The best-selling author of tearjerkers like Angel Falls (2000) serves up yet another mountain of mush, topped off with syrupy platitudes about life and love.

Pub Date: March 1, 2001

ISBN: 0-609-60737-5

Page Count: 336

Publisher: Crown

Review Posted Online: May 20, 2010

Kirkus Reviews Issue: Jan. 15, 2001

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Kin “[find] each other’s lives inscrutable” in this rich, sharp story about the way identity is formed.

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THE VANISHING HALF

Inseparable identical twin sisters ditch home together, and then one decides to vanish.

The talented Bennett fuels her fiction with secrets—first in her lauded debut, The Mothers (2016), and now in the assured and magnetic story of the Vignes sisters, light-skinned women parked on opposite sides of the color line. Desiree, the “fidgety twin,” and Stella, “a smart, careful girl,” make their break from stultifying rural Mallard, Louisiana, becoming 16-year-old runaways in 1954 New Orleans. The novel opens 14 years later as Desiree, fleeing a violent marriage in D.C., returns home with a different relative: her 8-year-old daughter, Jude. The gossips are agog: “In Mallard, nobody married dark....Marrying a dark man and dragging his blueblack child all over town was one step too far.” Desiree's decision seals Jude’s misery in this “colorstruck” place and propels a new generation of flight: Jude escapes on a track scholarship to UCLA. Tending bar as a side job in Beverly Hills, she catches a glimpse of her mother’s doppelgänger. Stella, ensconced in White society, is shedding her fur coat. Jude, so Black that strangers routinely stare, is unrecognizable to her aunt. All this is expertly paced, unfurling before the book is half finished; a reader can guess what is coming. Bennett is deeply engaged in the unknowability of other people and the scourge of colorism. The scene in which Stella adopts her White persona is a tour de force of doubling and confusion. It calls up Toni Morrison’s The Bluest Eye, the book's 50-year-old antecedent. Bennett's novel plays with its characters' nagging feelings of being incomplete—for the twins without each other; for Jude’s boyfriend, Reese, who is trans and seeks surgery; for their friend Barry, who performs in drag as Bianca. Bennett keeps all these plot threads thrumming and her social commentary crisp. In the second half, Jude spars with her cousin Kennedy, Stella's daughter, a spoiled actress.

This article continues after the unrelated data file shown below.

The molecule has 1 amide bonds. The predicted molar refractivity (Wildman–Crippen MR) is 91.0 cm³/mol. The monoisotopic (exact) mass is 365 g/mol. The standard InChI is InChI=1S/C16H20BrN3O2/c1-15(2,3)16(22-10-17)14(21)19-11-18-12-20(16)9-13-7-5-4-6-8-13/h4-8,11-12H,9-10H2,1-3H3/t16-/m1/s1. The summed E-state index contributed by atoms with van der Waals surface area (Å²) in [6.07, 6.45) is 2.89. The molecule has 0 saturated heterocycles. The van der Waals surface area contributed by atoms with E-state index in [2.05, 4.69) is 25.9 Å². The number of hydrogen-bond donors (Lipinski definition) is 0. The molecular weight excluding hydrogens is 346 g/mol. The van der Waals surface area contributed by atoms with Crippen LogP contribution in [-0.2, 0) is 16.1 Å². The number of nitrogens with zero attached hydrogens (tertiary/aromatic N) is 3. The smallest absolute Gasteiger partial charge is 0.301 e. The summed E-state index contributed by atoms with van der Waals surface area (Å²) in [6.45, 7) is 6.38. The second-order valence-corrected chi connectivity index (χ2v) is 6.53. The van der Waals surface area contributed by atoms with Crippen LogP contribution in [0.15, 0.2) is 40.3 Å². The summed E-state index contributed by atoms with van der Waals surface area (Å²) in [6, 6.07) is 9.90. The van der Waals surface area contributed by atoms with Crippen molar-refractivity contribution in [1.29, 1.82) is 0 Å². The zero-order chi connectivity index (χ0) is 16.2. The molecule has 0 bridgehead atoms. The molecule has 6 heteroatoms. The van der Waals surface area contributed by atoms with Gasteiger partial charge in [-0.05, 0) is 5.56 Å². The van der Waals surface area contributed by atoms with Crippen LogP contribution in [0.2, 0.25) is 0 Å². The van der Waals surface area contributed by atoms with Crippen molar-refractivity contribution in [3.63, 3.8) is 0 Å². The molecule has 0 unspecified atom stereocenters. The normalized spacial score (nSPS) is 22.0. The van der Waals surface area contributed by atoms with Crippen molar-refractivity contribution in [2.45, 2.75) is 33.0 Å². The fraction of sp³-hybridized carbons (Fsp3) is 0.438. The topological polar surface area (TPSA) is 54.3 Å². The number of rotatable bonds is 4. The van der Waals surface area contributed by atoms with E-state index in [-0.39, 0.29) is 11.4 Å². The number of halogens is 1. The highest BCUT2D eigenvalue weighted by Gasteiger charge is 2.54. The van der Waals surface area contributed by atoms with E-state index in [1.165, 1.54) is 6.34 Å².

Kin “[find] each other’s lives inscrutable” in this rich, sharp story about the way identity is formed.

Pub Date: June 2, 2020

ISBN: 978-0-525-53629-1

Page Count: 352

Publisher: Riverhead

Review Posted Online: March 15, 2020

Kirkus Reviews Issue: April 1, 2020